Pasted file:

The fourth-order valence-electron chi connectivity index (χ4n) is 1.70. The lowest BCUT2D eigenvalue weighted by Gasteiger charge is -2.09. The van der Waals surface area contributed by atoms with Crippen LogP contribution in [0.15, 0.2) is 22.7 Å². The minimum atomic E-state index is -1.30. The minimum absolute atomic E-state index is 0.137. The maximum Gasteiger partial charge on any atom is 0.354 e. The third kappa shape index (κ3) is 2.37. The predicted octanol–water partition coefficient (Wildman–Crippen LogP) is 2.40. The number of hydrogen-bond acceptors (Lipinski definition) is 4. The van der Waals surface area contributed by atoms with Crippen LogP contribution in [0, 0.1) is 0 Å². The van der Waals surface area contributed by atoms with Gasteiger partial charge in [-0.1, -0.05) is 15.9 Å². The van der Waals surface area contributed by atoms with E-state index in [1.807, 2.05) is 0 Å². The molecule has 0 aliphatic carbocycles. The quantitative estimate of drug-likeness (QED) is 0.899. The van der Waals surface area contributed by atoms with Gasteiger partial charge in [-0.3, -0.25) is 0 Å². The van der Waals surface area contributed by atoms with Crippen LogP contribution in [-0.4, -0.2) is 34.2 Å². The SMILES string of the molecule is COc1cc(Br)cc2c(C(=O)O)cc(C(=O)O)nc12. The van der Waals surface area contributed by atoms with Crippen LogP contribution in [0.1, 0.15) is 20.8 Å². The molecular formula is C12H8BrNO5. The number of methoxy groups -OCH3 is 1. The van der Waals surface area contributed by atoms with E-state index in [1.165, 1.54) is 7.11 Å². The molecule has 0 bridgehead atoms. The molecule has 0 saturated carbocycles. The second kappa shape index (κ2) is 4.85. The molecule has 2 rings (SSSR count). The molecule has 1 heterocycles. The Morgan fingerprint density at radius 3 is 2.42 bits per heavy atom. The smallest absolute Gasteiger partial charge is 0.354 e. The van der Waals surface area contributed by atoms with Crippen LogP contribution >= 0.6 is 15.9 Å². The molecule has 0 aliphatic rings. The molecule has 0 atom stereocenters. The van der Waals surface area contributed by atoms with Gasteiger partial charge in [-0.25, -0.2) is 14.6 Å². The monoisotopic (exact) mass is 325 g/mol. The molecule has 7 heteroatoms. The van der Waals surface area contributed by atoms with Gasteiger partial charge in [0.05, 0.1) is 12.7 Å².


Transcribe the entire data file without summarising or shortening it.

The fourth-order valence-electron chi connectivity index (χ4n) is 1.70. The lowest BCUT2D eigenvalue weighted by Gasteiger charge is -2.09. The van der Waals surface area contributed by atoms with Crippen LogP contribution in [0.15, 0.2) is 22.7 Å². The minimum atomic E-state index is -1.30. The minimum absolute atomic E-state index is 0.137. The maximum Gasteiger partial charge on any atom is 0.354 e. The third kappa shape index (κ3) is 2.37. The predicted octanol–water partition coefficient (Wildman–Crippen LogP) is 2.40. The number of hydrogen-bond acceptors (Lipinski definition) is 4. The van der Waals surface area contributed by atoms with Crippen LogP contribution in [0, 0.1) is 0 Å². The van der Waals surface area contributed by atoms with Gasteiger partial charge in [-0.1, -0.05) is 15.9 Å². The van der Waals surface area contributed by atoms with E-state index in [1.807, 2.05) is 0 Å². The molecule has 0 aliphatic carbocycles. The quantitative estimate of drug-likeness (QED) is 0.899. The van der Waals surface area contributed by atoms with Gasteiger partial charge in [-0.3, -0.25) is 0 Å². The van der Waals surface area contributed by atoms with Crippen LogP contribution in [-0.4, -0.2) is 34.2 Å². The SMILES string of the molecule is COc1cc(Br)cc2c(C(=O)O)cc(C(=O)O)nc12. The van der Waals surface area contributed by atoms with Crippen LogP contribution in [0.1, 0.15) is 20.8 Å². The molecular formula is C12H8BrNO5. The number of methoxy groups -OCH3 is 1. The van der Waals surface area contributed by atoms with E-state index in [1.165, 1.54) is 7.11 Å². The molecule has 0 bridgehead atoms. The molecule has 0 saturated carbocycles. The second kappa shape index (κ2) is 4.85. The molecule has 2 rings (SSSR count). The molecule has 1 heterocycles. The Morgan fingerprint density at radius 3 is 2.42 bits per heavy atom. The smallest absolute Gasteiger partial charge is 0.354 e. The van der Waals surface area contributed by atoms with Crippen LogP contribution >= 0.6 is 15.9 Å². The molecule has 0 aliphatic rings. The molecule has 0 atom stereocenters. The van der Waals surface area contributed by atoms with Gasteiger partial charge in [-0.25, -0.2) is 14.6 Å². The monoisotopic (exact) mass is 325 g/mol. The molecule has 7 heteroatoms. The van der Waals surface area contributed by atoms with Gasteiger partial charge in [0.05, 0.1) is 12.7 Å².